Kung Fu Panda (2008)
Kung Fu Panda (2008)

Genre: Fairy Tale and Martial Arts Running Time: 1 hr. 32 min.

Release Date: June 6th, 2008 MPAA Rating: PG

Director: Mark Osborne, John Stevenson Actors: Jack Black, Dustin Hoffman, Angelina Jolie, Ian McShane, Jackie Chan, Seth Rogen, Lucy Liu, David Cross, James Hong




reamWorks Animation once again produces a computer-animated film that contains topnotch visuals, plenty of comedy, and recognizable celebrity voices. “Kung Fu Panda” also possesses a generous helping of heart, while Jack Black’s voice performance manages to be exceedingly entertaining instead of generally annoying, as some of his live action routines tend to become. With martial arts action, adventure, and jokes for both children and adults, this latest endeavor is worthwhile family entertainment.

“There is no charge for awesomeness,” states the all-powerful panda warrior Po, as he dreams about fighting droves of enemies and defending his home, the Valley of Peace, with his unmatchable martial arts skills and esprit de corps among his battling companions, the Furious Five. But when he awakes, Po (Jack Black) is nothing more than a clumsy and overweight noodle vendor who is destined to serve his village the finest meals possible, alongside his father (who is a goose). Po yearns to learn kung fu and help save his people by doing battle against all who threaten their way of life, but as his father continually reminds him, it is not his destiny.

Fortunate circumstances change everything one day when Po journeys into the city to watch the sage Master Oogway (Randall Duk Kim) finally choose the legendary Dragon Warrior, prophesied to defeat the vile Tai Lung (Ian McShane), a rogue warrior who has been locked away for years. The candidates are the legendary Tigress (Angelina Jolie), Monkey (Jackie Chan), Mantis (Seth Rogen, who seems to be in every animated film this year), Viper (Lucy Liu), and Crane (David Cross). When Po accidentally crashes into the arena via fireworks strapped to a wooden chair, Oogway pronounces the unconscious panda as the mighty Dragon Warrior.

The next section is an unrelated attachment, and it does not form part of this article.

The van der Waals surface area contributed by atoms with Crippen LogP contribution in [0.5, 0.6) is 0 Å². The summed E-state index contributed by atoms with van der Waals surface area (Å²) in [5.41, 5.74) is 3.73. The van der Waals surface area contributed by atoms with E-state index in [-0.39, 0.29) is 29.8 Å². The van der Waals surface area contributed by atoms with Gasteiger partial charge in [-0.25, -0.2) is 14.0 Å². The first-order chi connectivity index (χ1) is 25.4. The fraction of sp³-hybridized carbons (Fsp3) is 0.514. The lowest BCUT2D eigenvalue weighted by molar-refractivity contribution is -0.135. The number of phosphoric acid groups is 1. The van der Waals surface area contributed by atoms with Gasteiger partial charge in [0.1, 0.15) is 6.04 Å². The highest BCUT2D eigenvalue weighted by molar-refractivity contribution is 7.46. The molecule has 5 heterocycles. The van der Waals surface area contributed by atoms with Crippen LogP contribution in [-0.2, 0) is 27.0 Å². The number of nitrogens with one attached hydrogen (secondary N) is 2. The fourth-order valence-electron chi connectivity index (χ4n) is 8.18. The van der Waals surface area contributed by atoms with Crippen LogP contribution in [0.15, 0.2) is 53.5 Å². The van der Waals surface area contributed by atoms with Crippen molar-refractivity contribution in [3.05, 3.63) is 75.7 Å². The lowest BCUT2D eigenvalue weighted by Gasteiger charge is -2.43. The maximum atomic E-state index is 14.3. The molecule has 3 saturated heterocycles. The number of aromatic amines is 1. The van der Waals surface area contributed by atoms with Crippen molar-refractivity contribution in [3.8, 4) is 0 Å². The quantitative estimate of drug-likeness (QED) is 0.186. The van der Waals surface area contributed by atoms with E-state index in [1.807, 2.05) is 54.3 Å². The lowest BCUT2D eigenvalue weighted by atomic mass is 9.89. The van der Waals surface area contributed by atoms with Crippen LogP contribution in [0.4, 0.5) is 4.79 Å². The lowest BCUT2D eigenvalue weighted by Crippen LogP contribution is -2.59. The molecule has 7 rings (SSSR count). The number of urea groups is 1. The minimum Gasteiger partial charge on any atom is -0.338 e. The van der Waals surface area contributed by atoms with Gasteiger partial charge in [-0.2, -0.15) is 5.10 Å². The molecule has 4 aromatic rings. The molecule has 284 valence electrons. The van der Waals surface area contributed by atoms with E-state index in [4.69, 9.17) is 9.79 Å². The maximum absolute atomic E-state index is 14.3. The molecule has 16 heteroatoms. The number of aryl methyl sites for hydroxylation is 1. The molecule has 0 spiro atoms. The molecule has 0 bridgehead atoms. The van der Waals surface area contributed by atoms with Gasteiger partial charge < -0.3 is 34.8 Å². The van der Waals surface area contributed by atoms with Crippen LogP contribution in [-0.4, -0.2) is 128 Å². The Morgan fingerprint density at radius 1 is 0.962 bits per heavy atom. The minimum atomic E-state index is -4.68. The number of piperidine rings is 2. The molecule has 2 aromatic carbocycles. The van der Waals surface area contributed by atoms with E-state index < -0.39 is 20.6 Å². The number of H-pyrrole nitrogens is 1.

Shocked and thrilled, Po joins the five skeptical, real warriors in the Jade Palace as they train to combat Tai Lung, who recently escaped from an inescapable prison stronghold. But the region’s greatest kung fu teacher, Shifu (Dustin Hoffman), is outraged at Oogway’s decision to leave the city in the hands of the unskilled panda. It will take everything in Po’s power to live up to the designation bestowed upon him, and to prove that even a chubby lummox can master the martial arts.

“Kung Fu Panda” is another technically superior achievement for DreamWorks Animation, utilizing some of the best computer graphics and animators available. The movements, textures, fur/hair, backgrounds, and lighting are impressively realistic, even though the character designs themselves are largely cartoonish. But those quirky designs are also outstanding, demonstrating a great sense of humor with Shifu’s tiny mouse, Oogway’s quivering turtle, Po’s roly-poly panda, and even background characters – such as a pig with five o’clock shadow. Going hand-in-hand with the hilarious character designs is the editing, which oftentimes mocks anime and martial arts films, and even starts off in stylized 2D animation during Po’s dream sequence.

Though most of the voices are instantly identifiable, for once the numerous celebrities don’t detract from the film. Jack Black is nearly perfect as Po, who one might imagine as Black in a panda suit. Unlike this year’s “Horton Hears a Who” remake, in which Jim Carrey and Steve Carell’s voices overshadowed their personas to the point that the classic cartoon roles were lost, Po is believable just as he is. Hoffman and the many supporting players also deliver appropriately subtle performances that don’t take the viewers attention away from the exploits onscreen. And although the re-watching value might be slim for adults, with the underdog tale remaining understandably generic, “Kung Fu Panda” packs a punch with its traditional martial arts mix of fast-paced action, way-too-powerful villains, and the destinies/legends/prophecies blend of high fantasy. Plus, the constant comedy (albeit immature, “a kick to the tenders” sort of humor) is sure to provoke chuckles from everyone.

– Mike Massie

  • 7/10